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The Perils of Neglecting China’s Graduates

Cover, Issue 523, June 13

Translated by Qi Changlong
Original article:

Last week Chinese school children completed the National Higher Education Entrance Examination (the Gao Kao). The many who passed the exam will soon become university students. In the meantime, those who went through exactly the same process a few years ago and survived university are now on the threshold of graduation - they will enter the job market. No one doubts that university graduates will become pillars for the revival of this country. Unfortunately, this once highly valued group isn’t accorded the same importance as before.

For a long period in China’s history, university graduates made up the social elite, but in the past few years that faith has begun to collapse. The trend is understandable and inevitable since China’s higher education system has been transformed from one that trained a select few to one that caters for millions. Since the ‘educated elite’ is now everywhere in society, they’re facing a difficult problem: the initial employment rate for college students in 2010, according to officially released data, is 70%, leaving another 1.9 million out of work when they leave campus. That rate increases to 90% after six months; meaning 600,000 are left jobless (many people consider this an underestimate). In 2011, the total number of college graduates will reach to 6.6 million. Even if we accept the statistics, some two million graduates are about to enter the ranks of the unemployed. When you add that to the figures from previous years, it’s clearly a cause for concern. 

Even for the nine in ten graduates who are offered a job within six months, the situation isn’t appealing. According to a report entitled “Employment Among Chinese Graduates in 2011” issued by MyCos, a non governmental agency which collects and evaluates education data, the average monthly income is 2,479 yuan, far less than a ordinary Foxconn employee, and only two thirds of the salary earned by a 20-year-old courier boy in Beijing. As an investment, college education has a negative return. That’s the reverse of how it should be: university students are earning less than laborers. University students in China are frequently compared to an ant tribe, hence the force of the argument that “going to college changes nothing”: some students in rural areas forsake their chance to go to university because they can’t see any benefits. It is becoming a vicious circle.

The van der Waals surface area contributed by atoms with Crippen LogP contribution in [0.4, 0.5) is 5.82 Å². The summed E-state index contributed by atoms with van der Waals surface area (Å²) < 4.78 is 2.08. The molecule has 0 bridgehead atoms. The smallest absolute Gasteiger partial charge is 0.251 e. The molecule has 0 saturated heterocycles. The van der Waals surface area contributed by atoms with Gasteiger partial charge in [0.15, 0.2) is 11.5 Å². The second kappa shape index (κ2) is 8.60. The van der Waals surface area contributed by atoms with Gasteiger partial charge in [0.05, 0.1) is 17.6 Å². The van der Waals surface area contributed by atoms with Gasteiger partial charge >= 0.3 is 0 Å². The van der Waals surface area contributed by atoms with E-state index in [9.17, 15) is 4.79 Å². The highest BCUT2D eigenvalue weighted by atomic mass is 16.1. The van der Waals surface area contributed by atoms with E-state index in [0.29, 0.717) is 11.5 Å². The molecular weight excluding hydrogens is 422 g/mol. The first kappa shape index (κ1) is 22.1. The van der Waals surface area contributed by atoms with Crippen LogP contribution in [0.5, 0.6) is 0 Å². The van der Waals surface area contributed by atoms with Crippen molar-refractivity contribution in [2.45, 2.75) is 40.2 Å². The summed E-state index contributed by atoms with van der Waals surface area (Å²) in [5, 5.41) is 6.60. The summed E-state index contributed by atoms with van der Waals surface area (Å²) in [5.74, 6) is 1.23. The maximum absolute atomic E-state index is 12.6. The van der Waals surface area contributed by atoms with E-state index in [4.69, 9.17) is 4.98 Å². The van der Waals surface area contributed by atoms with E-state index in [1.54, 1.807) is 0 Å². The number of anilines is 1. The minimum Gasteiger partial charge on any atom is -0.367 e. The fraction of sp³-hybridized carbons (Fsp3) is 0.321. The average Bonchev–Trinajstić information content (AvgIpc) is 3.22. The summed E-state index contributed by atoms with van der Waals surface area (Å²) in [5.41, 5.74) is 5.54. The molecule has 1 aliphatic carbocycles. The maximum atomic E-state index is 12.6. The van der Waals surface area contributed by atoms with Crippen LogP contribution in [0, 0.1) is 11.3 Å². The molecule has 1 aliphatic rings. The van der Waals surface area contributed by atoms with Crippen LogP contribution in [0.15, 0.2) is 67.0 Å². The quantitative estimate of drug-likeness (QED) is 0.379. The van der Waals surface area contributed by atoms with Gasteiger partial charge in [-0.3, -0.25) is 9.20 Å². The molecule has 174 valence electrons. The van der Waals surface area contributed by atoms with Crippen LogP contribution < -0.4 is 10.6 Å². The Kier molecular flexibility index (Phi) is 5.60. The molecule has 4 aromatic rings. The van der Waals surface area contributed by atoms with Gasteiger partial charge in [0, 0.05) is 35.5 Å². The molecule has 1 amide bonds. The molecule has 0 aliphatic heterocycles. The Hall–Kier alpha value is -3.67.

Many attribute graduates’ lower earnings to the expansion of student numbers in 1999, which is inappropriate. The expansion increased the number of people receiving university education to 100 million, representing 7% of the whole population, which is low compared to Europe and US, or even the Philippines and Thailand. 

Rather than focusing on the growth of student numbers, we ought to look at the way that universities’ expansion has been out of line with the needs of the society. Over the past 10 years, the drive for economic growth has mainly come from low-end manufacturing, which requires a large number of factory workers. The surge in university enrollment has lead to a decline in the number of skilled, factory workers and as a result, university students can’t find satisfactory jobs on a job market that is crying out for factory workers. This is demonstrated by surveys in which 60% of university graduates claim that their current jobs don’t coincide with their career expectations.

If laborers are earning higher wages than university students, it doesn’t mean laborers’ wages are high. Taking laborers and university students as a whole, it’s clear that their wages on average are relatively low, compared with capital gains. The wages of migrant workers, which make up the vast majority of the laborers, have received a lot of attention, but the wages of university graduates have been overlooked. The abnormal wage situation can be reversed by promoting reforms of university education that strengthen the link between university education and the needs of social and economic development. We noticed that the Minister of Education, Yuan Guiren, covered this topic when he talked about employment among university graduates in 2010.

However, the top priority now for the government is to recognize university students’ concerns, especially when it comes to the issue that “graduation represents unemployment for millions” [毕业即失业]. The State Council recently asked local governments at the provincial level to cancel a restriction, part of the hukou registration system, which prevents graduates from staying in cities as they seek work. We think that the government should broaden employment opportunities by increasing the service sector’s share in the economy. Otherwise, more university students will be forced to work in sectors like agriculture, manufacturing and mining where they usually will lose all the benefits of their education.

We must take care of university students since the future of this country depends on them. China will finish restructuring its economy in the next ten years and university students will be the main source of talent. It needs to be accepted that there are many owners of university diplomas who have been pushed to the corner of cities to join the ant tribe [蚁族] or become boomerang kids [啃老族]. We won’t be able to the destabilizing effects on society of these men and women at its edge. 

External Links

The Diplomat: The Sad Truth of China\'s Education

South China Morning Post: A university degree in China use to be a ticket to instant success

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